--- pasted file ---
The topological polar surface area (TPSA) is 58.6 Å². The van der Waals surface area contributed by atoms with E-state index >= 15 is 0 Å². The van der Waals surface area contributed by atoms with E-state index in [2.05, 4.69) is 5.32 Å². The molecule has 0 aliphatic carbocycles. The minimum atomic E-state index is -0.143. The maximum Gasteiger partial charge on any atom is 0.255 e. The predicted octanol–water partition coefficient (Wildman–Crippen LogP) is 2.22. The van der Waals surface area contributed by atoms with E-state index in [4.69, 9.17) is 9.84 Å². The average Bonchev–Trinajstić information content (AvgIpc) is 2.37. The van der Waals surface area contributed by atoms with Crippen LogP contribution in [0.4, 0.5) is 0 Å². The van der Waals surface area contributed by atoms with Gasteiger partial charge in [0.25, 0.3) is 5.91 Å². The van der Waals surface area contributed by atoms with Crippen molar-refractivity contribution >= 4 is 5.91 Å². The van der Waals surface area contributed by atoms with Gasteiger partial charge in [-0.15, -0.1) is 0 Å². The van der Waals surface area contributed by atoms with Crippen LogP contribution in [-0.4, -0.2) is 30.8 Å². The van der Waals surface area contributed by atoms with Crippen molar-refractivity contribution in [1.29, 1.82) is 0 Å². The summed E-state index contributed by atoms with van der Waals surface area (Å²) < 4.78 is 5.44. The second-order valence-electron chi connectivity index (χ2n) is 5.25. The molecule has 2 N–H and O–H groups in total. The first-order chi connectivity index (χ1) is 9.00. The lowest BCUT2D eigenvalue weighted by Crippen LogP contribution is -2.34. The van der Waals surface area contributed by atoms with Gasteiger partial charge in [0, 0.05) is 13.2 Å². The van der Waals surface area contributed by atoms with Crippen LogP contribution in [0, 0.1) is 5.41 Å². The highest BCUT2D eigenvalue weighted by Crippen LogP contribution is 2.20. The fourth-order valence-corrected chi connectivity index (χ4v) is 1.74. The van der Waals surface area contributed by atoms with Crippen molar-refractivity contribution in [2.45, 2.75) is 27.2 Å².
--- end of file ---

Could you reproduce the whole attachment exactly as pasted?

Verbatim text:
The topological polar surface area (TPSA) is 58.6 Å². The van der Waals surface area contributed by atoms with E-state index >= 15 is 0 Å². The van der Waals surface area contributed by atoms with E-state index in [2.05, 4.69) is 5.32 Å². The molecule has 0 aliphatic carbocycles. The minimum atomic E-state index is -0.143. The maximum Gasteiger partial charge on any atom is 0.255 e. The predicted octanol–water partition coefficient (Wildman–Crippen LogP) is 2.22. The van der Waals surface area contributed by atoms with E-state index in [4.69, 9.17) is 9.84 Å². The average Bonchev–Trinajstić information content (AvgIpc) is 2.37. The van der Waals surface area contributed by atoms with Crippen LogP contribution in [0.4, 0.5) is 0 Å². The van der Waals surface area contributed by atoms with Gasteiger partial charge in [0.25, 0.3) is 5.91 Å². The van der Waals surface area contributed by atoms with Crippen molar-refractivity contribution >= 4 is 5.91 Å². The van der Waals surface area contributed by atoms with Gasteiger partial charge in [-0.15, -0.1) is 0 Å². The van der Waals surface area contributed by atoms with Crippen LogP contribution in [-0.4, -0.2) is 30.8 Å². The van der Waals surface area contributed by atoms with Crippen molar-refractivity contribution in [1.29, 1.82) is 0 Å². The summed E-state index contributed by atoms with van der Waals surface area (Å²) < 4.78 is 5.44. The second-order valence-electron chi connectivity index (χ2n) is 5.25. The molecule has 2 N–H and O–H groups in total. The first-order chi connectivity index (χ1) is 9.00. The lowest BCUT2D eigenvalue weighted by Crippen LogP contribution is -2.34. The van der Waals surface area contributed by atoms with Gasteiger partial charge in [0, 0.05) is 13.2 Å². The van der Waals surface area contributed by atoms with Crippen LogP contribution in [0, 0.1) is 5.41 Å². The highest BCUT2D eigenvalue weighted by Crippen LogP contribution is 2.20. The fourth-order valence-corrected chi connectivity index (χ4v) is 1.74. The van der Waals surface area contributed by atoms with Crippen molar-refractivity contribution in [2.45, 2.75) is 27.2 Å².